The Japanese Buddhist process of sokushinbutsu entails a method for self-mummification.
See Also: Bog body.

Incidence of incorruptibility

Incorruptibility is seen almost exclusively in Catholic or Orthodox Christian cultures. However, it is argued by some that this is more due to the cultural phenomenon of exhuming the bodies of pious people to discover if they are incorrupt or not, a practice that is uncommon in other cultures, even other Christian cultures. Still, this theory can also be argued, because some saints were accidentally discovered in a state of incorruption when they had already been buried many years, and their tombs were being prepared for re-use. (This is discussed in the referenced book "The Incorruptibles.") Other people were never found incorrupt when their tombs were excavated for re-use.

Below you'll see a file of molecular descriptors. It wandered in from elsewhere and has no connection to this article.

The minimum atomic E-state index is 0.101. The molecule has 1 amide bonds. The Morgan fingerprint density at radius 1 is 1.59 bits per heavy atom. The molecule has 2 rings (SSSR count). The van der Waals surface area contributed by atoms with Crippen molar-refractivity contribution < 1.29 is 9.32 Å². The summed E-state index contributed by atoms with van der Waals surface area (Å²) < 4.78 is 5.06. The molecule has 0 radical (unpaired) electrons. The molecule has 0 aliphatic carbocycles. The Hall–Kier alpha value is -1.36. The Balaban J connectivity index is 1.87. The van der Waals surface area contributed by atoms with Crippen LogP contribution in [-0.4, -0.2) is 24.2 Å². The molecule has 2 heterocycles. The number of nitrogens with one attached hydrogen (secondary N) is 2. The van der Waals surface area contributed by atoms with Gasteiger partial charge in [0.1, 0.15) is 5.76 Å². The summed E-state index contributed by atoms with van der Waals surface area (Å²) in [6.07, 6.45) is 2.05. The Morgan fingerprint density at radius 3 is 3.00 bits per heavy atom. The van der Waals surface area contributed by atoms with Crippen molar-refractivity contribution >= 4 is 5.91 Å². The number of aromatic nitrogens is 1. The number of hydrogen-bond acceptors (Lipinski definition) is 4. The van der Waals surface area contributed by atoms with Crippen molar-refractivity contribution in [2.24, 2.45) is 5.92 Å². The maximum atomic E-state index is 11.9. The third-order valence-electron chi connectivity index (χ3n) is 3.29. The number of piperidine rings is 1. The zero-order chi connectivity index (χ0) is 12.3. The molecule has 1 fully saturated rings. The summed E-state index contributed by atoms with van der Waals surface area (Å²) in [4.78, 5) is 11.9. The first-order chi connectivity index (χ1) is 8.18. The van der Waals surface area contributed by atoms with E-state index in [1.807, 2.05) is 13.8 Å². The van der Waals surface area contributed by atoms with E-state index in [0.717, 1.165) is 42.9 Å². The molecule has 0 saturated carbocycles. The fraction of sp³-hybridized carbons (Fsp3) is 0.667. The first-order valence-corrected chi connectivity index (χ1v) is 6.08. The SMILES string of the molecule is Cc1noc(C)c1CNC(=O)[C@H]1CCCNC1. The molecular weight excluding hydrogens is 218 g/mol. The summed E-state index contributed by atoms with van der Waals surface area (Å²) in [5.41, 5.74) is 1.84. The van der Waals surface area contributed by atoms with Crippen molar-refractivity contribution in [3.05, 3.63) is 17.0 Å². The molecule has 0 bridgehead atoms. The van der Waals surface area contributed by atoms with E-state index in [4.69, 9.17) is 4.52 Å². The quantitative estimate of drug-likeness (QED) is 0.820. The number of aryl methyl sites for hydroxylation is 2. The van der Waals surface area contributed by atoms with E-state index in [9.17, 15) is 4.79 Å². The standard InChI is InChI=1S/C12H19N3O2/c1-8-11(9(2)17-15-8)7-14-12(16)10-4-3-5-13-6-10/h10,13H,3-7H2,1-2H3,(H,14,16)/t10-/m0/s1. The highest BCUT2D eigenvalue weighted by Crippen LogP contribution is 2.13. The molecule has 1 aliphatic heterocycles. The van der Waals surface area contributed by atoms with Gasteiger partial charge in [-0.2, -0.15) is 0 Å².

Instances of incorruptibility

Among the Saints and holy men and women whose bodies are said to be or have been incorrupt are (also see list in The Incorruptibles):


Priests, monastics and laypersons

Popes, Bishops and Patriarchs

Christian kings and queens

Other Religions


incorruptible in Spanish: Incorruptibilidad cadavérica
incorruptible in Portuguese: Corpo incorrupto
incorruptible in Ukrainian: Нетлінні мощі

Synonyms, Antonyms and Related Words